D.Dietz’ notes say that it is a rare incendiary. How rare?
D.Dietz’ notes say that it is a rare incendiary. How rare?
Vlad, unfortunately this is not what I would call a “rare” round. Here in the UK you can buy these for about £3 each, or about $4.75. I have seen them cheaper as well. Do you have any .303 rifles? If you have more of them try shooting one somewhere that allows tracer. They are filled with White Phosphorous which is forced out of a hole in the side of the bullet in flight and will produce a spiral smoke trail.
I have a strong feeling that either TonyE or DocAV will jump all over me when I post this because they are right most of the time and I am not.
I believe this is an anti aircraft round. I will say no more than that to reduce my subsequent humiliation.
No Vince, it was used for anti-aircraft fire, but it was principally an air service store. As Falcon says, it left a smoke trail due to the phosphorus being spun out of the weep hole and igniting on contact with the air. For this reason it was often referred to (particularly by Kynoch) as a smoke tracer.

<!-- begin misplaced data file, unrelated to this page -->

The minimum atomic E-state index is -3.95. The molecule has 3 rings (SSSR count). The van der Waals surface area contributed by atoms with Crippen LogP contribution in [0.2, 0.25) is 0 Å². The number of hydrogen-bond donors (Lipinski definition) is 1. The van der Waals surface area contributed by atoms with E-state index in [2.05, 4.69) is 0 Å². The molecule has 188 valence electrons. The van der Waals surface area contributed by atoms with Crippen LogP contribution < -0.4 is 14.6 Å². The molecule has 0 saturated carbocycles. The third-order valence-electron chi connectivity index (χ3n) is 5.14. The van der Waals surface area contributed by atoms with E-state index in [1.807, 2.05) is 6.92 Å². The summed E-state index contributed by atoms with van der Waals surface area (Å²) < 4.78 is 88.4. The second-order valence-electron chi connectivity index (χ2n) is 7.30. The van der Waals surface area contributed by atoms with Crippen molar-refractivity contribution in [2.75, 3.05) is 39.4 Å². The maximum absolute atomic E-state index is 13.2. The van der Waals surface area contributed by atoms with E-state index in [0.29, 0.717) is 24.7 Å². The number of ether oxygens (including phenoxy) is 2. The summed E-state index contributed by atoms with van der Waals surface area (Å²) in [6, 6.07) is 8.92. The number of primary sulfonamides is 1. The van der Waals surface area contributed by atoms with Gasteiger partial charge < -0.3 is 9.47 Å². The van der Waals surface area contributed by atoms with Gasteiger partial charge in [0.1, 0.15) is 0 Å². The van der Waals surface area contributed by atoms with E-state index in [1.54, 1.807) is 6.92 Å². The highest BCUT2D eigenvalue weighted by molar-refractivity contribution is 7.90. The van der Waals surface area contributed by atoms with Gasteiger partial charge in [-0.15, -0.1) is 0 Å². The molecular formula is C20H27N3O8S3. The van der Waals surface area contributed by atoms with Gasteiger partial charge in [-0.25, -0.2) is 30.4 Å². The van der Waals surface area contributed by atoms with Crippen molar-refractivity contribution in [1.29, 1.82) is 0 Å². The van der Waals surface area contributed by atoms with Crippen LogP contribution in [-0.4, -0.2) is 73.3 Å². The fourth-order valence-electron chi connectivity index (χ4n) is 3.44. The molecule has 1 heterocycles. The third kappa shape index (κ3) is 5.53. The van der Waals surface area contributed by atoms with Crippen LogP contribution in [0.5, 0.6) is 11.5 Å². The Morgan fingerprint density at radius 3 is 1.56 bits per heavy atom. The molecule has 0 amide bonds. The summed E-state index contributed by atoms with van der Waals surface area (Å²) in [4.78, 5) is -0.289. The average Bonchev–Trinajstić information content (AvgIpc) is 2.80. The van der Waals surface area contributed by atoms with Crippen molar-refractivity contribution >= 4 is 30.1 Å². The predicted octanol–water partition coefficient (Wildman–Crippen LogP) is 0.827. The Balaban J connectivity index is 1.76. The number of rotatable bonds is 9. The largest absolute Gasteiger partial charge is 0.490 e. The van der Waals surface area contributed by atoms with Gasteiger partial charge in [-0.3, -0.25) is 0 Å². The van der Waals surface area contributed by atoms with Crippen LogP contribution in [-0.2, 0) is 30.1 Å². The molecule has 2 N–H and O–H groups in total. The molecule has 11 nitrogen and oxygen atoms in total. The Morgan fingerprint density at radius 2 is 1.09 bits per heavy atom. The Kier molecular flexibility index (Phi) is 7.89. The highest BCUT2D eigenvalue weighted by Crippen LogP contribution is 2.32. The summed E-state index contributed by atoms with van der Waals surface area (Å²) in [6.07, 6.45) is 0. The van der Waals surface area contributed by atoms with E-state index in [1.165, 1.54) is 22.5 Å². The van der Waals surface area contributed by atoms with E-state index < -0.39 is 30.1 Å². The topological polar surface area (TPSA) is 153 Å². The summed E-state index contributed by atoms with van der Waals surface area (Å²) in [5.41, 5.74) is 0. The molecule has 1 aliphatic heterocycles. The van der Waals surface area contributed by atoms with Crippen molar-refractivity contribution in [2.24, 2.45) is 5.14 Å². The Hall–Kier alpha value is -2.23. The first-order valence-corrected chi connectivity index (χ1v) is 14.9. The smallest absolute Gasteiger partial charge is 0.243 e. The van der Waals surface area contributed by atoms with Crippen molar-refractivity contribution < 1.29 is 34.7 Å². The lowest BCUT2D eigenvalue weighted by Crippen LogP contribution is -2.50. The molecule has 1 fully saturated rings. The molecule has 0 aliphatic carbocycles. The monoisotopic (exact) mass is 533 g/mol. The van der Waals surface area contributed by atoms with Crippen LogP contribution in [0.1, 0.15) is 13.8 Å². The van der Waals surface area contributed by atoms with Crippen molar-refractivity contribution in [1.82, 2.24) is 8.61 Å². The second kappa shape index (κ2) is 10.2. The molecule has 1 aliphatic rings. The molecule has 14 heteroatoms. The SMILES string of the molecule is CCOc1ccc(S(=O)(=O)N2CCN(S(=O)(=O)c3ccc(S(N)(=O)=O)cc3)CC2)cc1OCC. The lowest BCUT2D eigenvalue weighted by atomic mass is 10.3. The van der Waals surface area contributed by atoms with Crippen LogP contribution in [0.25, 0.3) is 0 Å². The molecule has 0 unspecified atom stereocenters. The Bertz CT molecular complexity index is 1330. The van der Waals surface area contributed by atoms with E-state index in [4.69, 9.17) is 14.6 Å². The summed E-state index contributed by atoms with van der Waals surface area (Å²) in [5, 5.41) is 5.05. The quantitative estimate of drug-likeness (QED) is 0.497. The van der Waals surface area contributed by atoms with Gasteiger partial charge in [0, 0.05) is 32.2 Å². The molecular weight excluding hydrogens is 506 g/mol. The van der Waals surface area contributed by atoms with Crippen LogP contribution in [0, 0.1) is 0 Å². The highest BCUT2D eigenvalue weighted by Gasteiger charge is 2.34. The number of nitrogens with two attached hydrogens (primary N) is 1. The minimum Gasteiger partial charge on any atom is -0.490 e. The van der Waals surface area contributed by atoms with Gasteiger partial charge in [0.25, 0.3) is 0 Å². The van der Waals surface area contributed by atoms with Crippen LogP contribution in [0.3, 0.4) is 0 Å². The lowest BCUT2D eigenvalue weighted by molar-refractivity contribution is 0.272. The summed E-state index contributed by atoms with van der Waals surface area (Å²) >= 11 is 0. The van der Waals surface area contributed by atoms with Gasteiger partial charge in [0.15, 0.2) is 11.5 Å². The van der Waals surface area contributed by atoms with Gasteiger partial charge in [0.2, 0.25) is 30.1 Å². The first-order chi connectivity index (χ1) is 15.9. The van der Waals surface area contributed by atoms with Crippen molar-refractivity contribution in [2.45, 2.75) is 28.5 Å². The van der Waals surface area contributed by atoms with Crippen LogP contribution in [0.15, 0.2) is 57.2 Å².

It came into service in 1928, although the prototypes had first been made in 1918. The WWI Buckingham Mark I was the round nosed incendiary, the B.II was the spitzer version and the B.III was the flat nosed type which was designed to punch a better hole in balloon fabric.
The next stage was an experimental incendiary (which evolved into the B.IV) with a step in the bullet jacket designed to cut a larger hole in the balloon fabric so allowing more hydrogen to be dragged out behind the bullet and ignited by the phosphorus.
The B.IV stayed in service for most of WW2, the last examples being made at RL Woolwich in 1943. However, it had largely been replaced at that date by the B Mark VII which was a particularly effective incendiary.
Have a look at this YouTube footage. The first few seconds show B.IV rounds being fired and leaving their distinctive smoke trail.
An “air service store” means that it was usually issued and used by the RAF.